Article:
And even though the agency concluded that the formula submitted in support of Entergy's 2005 application was inadequate, because the plant will be closing at the end of the year, it will allow the plant to operate under the assumptions of the formula, but with conditions.
"The Agency has the authority and responsibility to address Vermont Yankee's thermal discharge," said ANR Secretary Deb Markowitz. "In releasing Vermont Yankee's draft permit we officially begin the public comment period on this permit."
The Connecticut River Watershed applauded the agency's decision.
"The draft permit upholds the Connecticut River Watershed Council's contention that bad science underwrote the thermal discharge limits in the previous permits," stated a press release issued on Wednesday.
The formula in question is a modeling tool that only predicts but does not measure the actual water temperature and discounts any other source of temperature increase like the effects of sunlight.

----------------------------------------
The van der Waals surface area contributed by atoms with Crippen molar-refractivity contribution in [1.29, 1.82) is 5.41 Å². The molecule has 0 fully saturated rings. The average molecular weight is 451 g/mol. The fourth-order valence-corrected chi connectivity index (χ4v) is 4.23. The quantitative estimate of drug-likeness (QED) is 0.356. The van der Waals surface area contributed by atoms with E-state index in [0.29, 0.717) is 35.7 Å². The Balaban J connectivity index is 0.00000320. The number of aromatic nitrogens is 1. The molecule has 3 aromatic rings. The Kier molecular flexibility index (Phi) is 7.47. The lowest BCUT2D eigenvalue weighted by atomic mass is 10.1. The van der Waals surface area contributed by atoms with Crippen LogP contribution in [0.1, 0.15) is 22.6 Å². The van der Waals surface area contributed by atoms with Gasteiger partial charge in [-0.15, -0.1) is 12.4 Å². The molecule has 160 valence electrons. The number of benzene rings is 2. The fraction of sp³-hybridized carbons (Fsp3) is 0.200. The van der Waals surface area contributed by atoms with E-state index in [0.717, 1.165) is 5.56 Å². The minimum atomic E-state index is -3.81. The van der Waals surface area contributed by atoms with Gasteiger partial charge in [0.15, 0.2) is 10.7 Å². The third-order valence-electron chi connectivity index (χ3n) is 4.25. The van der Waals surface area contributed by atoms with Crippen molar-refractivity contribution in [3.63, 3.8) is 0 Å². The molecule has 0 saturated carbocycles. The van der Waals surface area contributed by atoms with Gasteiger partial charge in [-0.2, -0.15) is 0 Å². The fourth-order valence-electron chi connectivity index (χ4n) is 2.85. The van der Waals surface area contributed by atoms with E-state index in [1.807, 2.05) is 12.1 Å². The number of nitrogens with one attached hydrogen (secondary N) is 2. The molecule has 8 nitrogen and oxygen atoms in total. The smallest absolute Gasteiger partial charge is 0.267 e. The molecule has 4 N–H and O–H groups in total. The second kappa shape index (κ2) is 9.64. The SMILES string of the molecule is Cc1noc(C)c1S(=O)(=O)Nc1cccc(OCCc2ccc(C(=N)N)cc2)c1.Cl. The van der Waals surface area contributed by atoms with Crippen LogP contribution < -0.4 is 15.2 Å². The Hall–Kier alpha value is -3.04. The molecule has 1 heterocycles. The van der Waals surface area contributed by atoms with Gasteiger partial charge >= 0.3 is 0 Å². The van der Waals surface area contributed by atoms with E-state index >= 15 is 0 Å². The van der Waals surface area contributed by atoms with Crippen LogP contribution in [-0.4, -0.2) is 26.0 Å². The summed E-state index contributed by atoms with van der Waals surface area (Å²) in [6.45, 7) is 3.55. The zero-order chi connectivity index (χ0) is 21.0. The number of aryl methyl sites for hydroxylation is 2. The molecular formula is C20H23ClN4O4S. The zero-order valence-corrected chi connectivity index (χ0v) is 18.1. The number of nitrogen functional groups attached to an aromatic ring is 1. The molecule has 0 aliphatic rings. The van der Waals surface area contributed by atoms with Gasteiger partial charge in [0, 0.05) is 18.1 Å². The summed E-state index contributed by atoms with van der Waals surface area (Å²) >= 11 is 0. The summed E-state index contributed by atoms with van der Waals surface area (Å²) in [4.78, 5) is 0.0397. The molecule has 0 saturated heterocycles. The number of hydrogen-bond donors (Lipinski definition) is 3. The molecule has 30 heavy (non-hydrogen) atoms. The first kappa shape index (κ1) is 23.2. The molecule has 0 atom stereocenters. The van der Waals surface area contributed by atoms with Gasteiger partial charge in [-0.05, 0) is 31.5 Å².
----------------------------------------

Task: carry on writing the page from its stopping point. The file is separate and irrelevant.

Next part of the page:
"The Agency has concluded that Equation 1.1 is not an adequate method of determining the increase in river temperature above ambient," states a fact sheet released with the draft permit.
"As we have said all along, the Clean Water Act does not allow for a solar discount. The Act requires that thermal discharges be measured fully. Fish don't do math but they know when they are in hot water," said David Deen river steward for CRWC
The draft allows Entergy, which owns and operates the plant, to use the modeling tool through the closure of the plant while also imposing actual temperature caps as compliance triggers.
"Compliance with the temperature caps assures that the facility's thermal discharge will maintain the water body's balanced, indigenous population of shellfish, fish and wildlife," stated the CWRC press release.
Bob Audette can be reached at email@example.com, or at 802-254-2311, ext. 160. Follow Bob on Twitter @audette.reformer.